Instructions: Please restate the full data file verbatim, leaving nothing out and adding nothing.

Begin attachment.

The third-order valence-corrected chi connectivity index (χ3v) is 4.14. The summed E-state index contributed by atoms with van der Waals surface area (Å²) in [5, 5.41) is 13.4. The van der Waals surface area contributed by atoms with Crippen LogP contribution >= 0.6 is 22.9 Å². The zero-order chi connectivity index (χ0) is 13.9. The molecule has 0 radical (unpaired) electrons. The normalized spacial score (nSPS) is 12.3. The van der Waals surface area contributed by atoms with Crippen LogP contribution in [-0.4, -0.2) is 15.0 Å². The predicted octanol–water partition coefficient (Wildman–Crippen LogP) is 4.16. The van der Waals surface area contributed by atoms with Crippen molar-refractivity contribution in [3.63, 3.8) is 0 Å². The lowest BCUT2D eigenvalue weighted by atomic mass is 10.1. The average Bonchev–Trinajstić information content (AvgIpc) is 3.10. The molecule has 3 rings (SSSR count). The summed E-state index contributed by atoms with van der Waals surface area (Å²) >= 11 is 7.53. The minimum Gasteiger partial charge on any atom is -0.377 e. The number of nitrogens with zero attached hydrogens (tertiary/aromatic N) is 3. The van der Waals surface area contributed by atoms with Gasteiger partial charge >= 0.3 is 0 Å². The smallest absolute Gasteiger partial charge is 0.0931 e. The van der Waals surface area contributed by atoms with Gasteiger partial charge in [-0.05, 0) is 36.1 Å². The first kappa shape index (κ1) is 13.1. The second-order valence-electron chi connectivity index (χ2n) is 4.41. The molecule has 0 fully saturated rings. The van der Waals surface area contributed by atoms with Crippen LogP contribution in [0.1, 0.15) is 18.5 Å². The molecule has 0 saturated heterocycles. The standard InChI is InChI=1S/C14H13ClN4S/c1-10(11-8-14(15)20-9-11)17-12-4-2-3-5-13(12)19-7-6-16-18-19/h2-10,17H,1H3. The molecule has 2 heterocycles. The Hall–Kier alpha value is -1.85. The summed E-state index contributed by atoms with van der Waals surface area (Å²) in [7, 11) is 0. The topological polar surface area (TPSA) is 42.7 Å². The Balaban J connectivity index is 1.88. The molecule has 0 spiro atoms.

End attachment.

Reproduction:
The third-order valence-corrected chi connectivity index (χ3v) is 4.14. The summed E-state index contributed by atoms with van der Waals surface area (Å²) in [5, 5.41) is 13.4. The van der Waals surface area contributed by atoms with Crippen LogP contribution >= 0.6 is 22.9 Å². The zero-order chi connectivity index (χ0) is 13.9. The molecule has 0 radical (unpaired) electrons. The normalized spacial score (nSPS) is 12.3. The van der Waals surface area contributed by atoms with Crippen LogP contribution in [-0.4, -0.2) is 15.0 Å². The predicted octanol–water partition coefficient (Wildman–Crippen LogP) is 4.16. The van der Waals surface area contributed by atoms with Crippen molar-refractivity contribution in [3.63, 3.8) is 0 Å². The lowest BCUT2D eigenvalue weighted by atomic mass is 10.1. The average Bonchev–Trinajstić information content (AvgIpc) is 3.10. The molecule has 3 rings (SSSR count). The summed E-state index contributed by atoms with van der Waals surface area (Å²) >= 11 is 7.53. The minimum Gasteiger partial charge on any atom is -0.377 e. The number of nitrogens with zero attached hydrogens (tertiary/aromatic N) is 3. The van der Waals surface area contributed by atoms with Gasteiger partial charge >= 0.3 is 0 Å². The smallest absolute Gasteiger partial charge is 0.0931 e. The van der Waals surface area contributed by atoms with Gasteiger partial charge in [-0.05, 0) is 36.1 Å². The first kappa shape index (κ1) is 13.1. The second-order valence-electron chi connectivity index (χ2n) is 4.41. The molecule has 0 fully saturated rings. The van der Waals surface area contributed by atoms with Crippen LogP contribution in [0.1, 0.15) is 18.5 Å². The molecule has 0 saturated heterocycles. The standard InChI is InChI=1S/C14H13ClN4S/c1-10(11-8-14(15)20-9-11)17-12-4-2-3-5-13(12)19-7-6-16-18-19/h2-10,17H,1H3. The molecule has 2 heterocycles. The Hall–Kier alpha value is -1.85. The summed E-state index contributed by atoms with van der Waals surface area (Å²) in [7, 11) is 0. The topological polar surface area (TPSA) is 42.7 Å². The Balaban J connectivity index is 1.88. The molecule has 0 spiro atoms.